Alcoholic beverages were not a part of my upbringing. There was no prohibition or religious objection—it just wasn’t a daily part of our lives. We had the tiny glass of concord grape wine with our weekly Sabbath dinner, and my parents hosted the occasional cocktail party. In retrospect, I would seem an unlikely candidate to be part of this industry. But somehow it intrigued me. I was initially drawn to the romance of wine and pursued jobs at wine shops, which led to my first real job with Seagram’s Wine Co.
In 1989, a former Seagram’s colleague asked me to join Pete’s Brewing Co. as its first sales manager. We were a small group, as these were still the early days of craft beer. Two of the handful of people at the company—Pete Slosberg himself along with our marketing director, Virginia MacLean—would become lifelong friends.
In 1995, my beer career took an exciting turn when I joined Merchant du Vin in Seattle. My work at MdV took me to England, Belgium, Scotland and Germany. I was captivated on my first visits to our multi-generation family brewers in 1997. I realized that I wasn’t simply selling and representing great beer—I was in fact representing families, history and, quite often it seemed, the very core of their local community. It had never occurred to me that beer has a soul. It was an unexpected emotional connection. I wondered if the day might come when I could make a similar connection with my own work.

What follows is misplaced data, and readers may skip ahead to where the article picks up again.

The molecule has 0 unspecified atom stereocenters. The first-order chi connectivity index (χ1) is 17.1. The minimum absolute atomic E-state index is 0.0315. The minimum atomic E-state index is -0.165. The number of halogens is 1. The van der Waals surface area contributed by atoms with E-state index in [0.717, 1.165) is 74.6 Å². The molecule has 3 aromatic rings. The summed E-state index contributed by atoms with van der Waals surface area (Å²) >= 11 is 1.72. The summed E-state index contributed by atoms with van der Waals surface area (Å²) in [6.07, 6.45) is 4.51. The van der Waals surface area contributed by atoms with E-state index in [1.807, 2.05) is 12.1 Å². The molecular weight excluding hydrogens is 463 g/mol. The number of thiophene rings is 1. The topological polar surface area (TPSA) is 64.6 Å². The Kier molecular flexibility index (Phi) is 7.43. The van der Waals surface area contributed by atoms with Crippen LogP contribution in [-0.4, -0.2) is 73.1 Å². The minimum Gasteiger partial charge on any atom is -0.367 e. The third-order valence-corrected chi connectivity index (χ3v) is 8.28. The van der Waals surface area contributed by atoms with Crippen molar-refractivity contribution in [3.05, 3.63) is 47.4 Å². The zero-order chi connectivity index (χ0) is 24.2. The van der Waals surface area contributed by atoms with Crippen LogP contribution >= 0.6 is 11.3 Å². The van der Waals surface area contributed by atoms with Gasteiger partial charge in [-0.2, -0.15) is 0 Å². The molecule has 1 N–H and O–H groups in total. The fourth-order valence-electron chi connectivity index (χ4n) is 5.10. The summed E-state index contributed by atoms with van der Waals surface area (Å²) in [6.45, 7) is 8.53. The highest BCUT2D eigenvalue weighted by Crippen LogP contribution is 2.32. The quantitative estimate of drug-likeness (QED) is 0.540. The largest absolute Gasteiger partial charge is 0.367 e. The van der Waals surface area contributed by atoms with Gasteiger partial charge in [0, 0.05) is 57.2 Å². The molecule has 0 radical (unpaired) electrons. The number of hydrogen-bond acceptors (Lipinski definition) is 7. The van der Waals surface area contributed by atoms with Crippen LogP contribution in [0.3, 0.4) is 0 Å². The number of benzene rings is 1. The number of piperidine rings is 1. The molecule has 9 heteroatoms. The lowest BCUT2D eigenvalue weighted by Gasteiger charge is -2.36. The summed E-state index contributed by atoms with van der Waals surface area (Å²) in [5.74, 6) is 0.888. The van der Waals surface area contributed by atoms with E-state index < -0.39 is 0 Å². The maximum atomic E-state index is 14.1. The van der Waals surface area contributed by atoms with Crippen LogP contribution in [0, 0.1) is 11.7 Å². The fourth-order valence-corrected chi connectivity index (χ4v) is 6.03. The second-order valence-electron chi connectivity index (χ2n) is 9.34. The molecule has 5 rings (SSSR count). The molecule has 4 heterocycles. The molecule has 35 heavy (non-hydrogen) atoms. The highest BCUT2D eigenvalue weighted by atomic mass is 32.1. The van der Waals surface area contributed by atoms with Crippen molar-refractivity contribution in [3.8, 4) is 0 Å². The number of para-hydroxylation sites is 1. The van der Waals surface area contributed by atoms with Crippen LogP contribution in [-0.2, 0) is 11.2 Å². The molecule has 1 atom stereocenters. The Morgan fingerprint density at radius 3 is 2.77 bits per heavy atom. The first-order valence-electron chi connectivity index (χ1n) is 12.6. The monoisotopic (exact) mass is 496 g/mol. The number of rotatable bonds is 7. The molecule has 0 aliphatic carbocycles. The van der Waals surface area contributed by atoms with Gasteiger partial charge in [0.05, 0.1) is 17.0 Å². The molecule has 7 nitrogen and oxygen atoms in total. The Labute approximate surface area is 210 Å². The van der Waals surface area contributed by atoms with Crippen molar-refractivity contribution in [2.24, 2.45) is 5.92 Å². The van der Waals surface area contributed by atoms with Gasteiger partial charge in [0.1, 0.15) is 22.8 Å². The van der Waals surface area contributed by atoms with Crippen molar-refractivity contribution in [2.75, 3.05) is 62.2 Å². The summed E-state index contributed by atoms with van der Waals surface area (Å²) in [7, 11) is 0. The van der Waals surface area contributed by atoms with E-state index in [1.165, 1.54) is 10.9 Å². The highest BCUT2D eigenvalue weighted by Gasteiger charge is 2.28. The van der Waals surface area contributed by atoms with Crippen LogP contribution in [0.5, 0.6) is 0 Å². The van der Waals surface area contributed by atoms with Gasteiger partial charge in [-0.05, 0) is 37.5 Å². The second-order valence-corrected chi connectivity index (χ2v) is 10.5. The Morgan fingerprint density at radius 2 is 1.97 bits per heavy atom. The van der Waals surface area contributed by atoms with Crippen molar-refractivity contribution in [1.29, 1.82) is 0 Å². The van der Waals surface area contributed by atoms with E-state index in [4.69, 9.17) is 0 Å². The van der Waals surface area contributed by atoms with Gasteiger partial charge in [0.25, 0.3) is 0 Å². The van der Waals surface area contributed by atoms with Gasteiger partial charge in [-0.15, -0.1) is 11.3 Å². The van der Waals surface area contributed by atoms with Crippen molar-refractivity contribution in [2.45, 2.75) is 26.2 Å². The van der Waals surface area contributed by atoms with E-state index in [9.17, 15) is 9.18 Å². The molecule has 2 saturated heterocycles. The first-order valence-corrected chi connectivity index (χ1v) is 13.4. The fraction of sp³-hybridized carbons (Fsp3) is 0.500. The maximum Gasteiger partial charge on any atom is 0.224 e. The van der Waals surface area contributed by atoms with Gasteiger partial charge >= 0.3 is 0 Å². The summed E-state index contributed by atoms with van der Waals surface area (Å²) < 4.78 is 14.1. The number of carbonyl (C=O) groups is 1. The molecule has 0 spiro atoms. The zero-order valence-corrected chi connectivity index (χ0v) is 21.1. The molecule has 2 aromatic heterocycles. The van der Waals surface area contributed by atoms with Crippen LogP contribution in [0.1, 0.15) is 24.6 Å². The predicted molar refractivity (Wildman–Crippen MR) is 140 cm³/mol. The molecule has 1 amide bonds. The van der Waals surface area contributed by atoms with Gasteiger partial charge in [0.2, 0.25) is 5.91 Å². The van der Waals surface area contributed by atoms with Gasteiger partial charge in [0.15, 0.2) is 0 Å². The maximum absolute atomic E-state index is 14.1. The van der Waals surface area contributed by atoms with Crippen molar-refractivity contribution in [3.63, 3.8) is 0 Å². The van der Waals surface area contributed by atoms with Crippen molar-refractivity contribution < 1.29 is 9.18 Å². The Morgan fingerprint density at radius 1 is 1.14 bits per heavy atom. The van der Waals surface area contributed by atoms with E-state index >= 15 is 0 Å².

That day arrived far too soon.
In April of 2003, I was in my ninth month of running my new beer and cider importing company, SBS Imports. One Saturday afternoon my phone rang, and it was my friend Virginia MacLean, whom I first met at Pete’s Brewing. It was hardly unusual to receive a call from Virginia— we spoke often.
But that day’s call was shockingly different. She phoned to tell me she had been diagnosed with something called multiple myeloma, a form of bone cancer that attacks the plasma. There was no cure, just a life expectancy of three to five years. Nine years later, the mere thought of that call still brings a tear to my eye.
I imagine most everyone who reads All About Beer Magazine has somehow been touched by cancer. When this happens, I think most of us simply want to feel like we’re doing something to help. On another Saturday afternoon almost four years later, the answer came to me: beer.
I am no great scientist, but I realized that what I could do was bring a beer to market to generate awareness of this disease and raise funds for The Institute for Myeloma & Bone Cancer Research, as its director was treating Virginia.
She loved the idea, and we decided to base it on our work for Pete’s. We invited him to join the project, and he was thrilled. We called the beer REUNION-A Beer for Hope. With the help of many in the industry, most notably our brewing partner Bison Organic Brewery in Berkeley, CA, we launched the beer during the 2007 San Francisco Beer Week. We each donated our time, expenses and 100 percent of the gross profits.
This wasn’t a charity beer for Virginia. It was about Virginia wanting to bring hope to others suffering from this disease, as she knew her time was drawing to a close. The beer was enthusiastically received and inspired donations to IMBCR along with beer profits in excess of $100,000 in our first year.
I would love to report that a miracle happened, but sadly I cannot. Virginia passed away on June 4, 2007, at the age of 44. She was thrilled by the success of that first REUNION beer and made me promise that we would continue our efforts to raise funds for IMBCR and bring hope to others. We have done our best to honor Virginia’s wishes.
As you read this, we will be preparing to release our sixth REUNION beer with our close friends and brewing partners Shmaltz Brewing and Terrapin Beer. Pete and I remain incredibly grateful to this community for your past support and hope you will continue to make donations—and perhaps raise a toast to Virginia.
Together we can make a difference.